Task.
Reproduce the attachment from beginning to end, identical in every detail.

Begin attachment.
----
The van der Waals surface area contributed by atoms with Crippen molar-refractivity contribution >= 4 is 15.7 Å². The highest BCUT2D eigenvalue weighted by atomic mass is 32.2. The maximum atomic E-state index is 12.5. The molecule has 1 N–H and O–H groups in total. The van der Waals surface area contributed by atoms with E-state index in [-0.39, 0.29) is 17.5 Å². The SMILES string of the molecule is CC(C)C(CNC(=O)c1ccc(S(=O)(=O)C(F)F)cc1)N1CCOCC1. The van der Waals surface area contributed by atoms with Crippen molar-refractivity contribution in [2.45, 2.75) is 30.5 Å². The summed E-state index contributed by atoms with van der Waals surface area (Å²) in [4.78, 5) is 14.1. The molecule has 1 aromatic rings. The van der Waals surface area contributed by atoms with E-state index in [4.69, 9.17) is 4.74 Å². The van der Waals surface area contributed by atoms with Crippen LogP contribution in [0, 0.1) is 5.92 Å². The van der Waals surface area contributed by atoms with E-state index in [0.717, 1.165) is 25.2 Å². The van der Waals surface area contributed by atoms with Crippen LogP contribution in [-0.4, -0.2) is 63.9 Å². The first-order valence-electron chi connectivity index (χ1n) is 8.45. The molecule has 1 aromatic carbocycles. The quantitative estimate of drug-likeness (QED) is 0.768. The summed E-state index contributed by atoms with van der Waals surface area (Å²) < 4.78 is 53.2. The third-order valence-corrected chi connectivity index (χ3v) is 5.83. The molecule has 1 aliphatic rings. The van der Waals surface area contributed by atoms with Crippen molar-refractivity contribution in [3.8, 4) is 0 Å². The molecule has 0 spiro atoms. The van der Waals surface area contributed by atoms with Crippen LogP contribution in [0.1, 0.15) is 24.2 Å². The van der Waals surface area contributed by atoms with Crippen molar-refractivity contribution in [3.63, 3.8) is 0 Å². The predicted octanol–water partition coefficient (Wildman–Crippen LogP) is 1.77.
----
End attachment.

The van der Waals surface area contributed by atoms with Crippen molar-refractivity contribution >= 4 is 15.7 Å². The highest BCUT2D eigenvalue weighted by atomic mass is 32.2. The maximum atomic E-state index is 12.5. The molecule has 1 N–H and O–H groups in total. The van der Waals surface area contributed by atoms with E-state index in [-0.39, 0.29) is 17.5 Å². The SMILES string of the molecule is CC(C)C(CNC(=O)c1ccc(S(=O)(=O)C(F)F)cc1)N1CCOCC1. The van der Waals surface area contributed by atoms with Crippen molar-refractivity contribution in [2.45, 2.75) is 30.5 Å². The summed E-state index contributed by atoms with van der Waals surface area (Å²) in [4.78, 5) is 14.1. The molecule has 1 aromatic rings. The van der Waals surface area contributed by atoms with E-state index in [4.69, 9.17) is 4.74 Å². The van der Waals surface area contributed by atoms with Crippen LogP contribution in [0, 0.1) is 5.92 Å². The van der Waals surface area contributed by atoms with E-state index in [0.717, 1.165) is 25.2 Å². The van der Waals surface area contributed by atoms with Crippen LogP contribution in [-0.4, -0.2) is 63.9 Å². The first-order valence-electron chi connectivity index (χ1n) is 8.45. The molecule has 1 aromatic carbocycles. The quantitative estimate of drug-likeness (QED) is 0.768. The summed E-state index contributed by atoms with van der Waals surface area (Å²) < 4.78 is 53.2. The third-order valence-corrected chi connectivity index (χ3v) is 5.83. The molecule has 1 aliphatic rings. The van der Waals surface area contributed by atoms with Crippen molar-refractivity contribution in [3.8, 4) is 0 Å². The molecule has 0 spiro atoms. The van der Waals surface area contributed by atoms with Crippen LogP contribution in [0.1, 0.15) is 24.2 Å². The van der Waals surface area contributed by atoms with Crippen molar-refractivity contribution in [3.63, 3.8) is 0 Å². The predicted octanol–water partition coefficient (Wildman–Crippen LogP) is 1.77.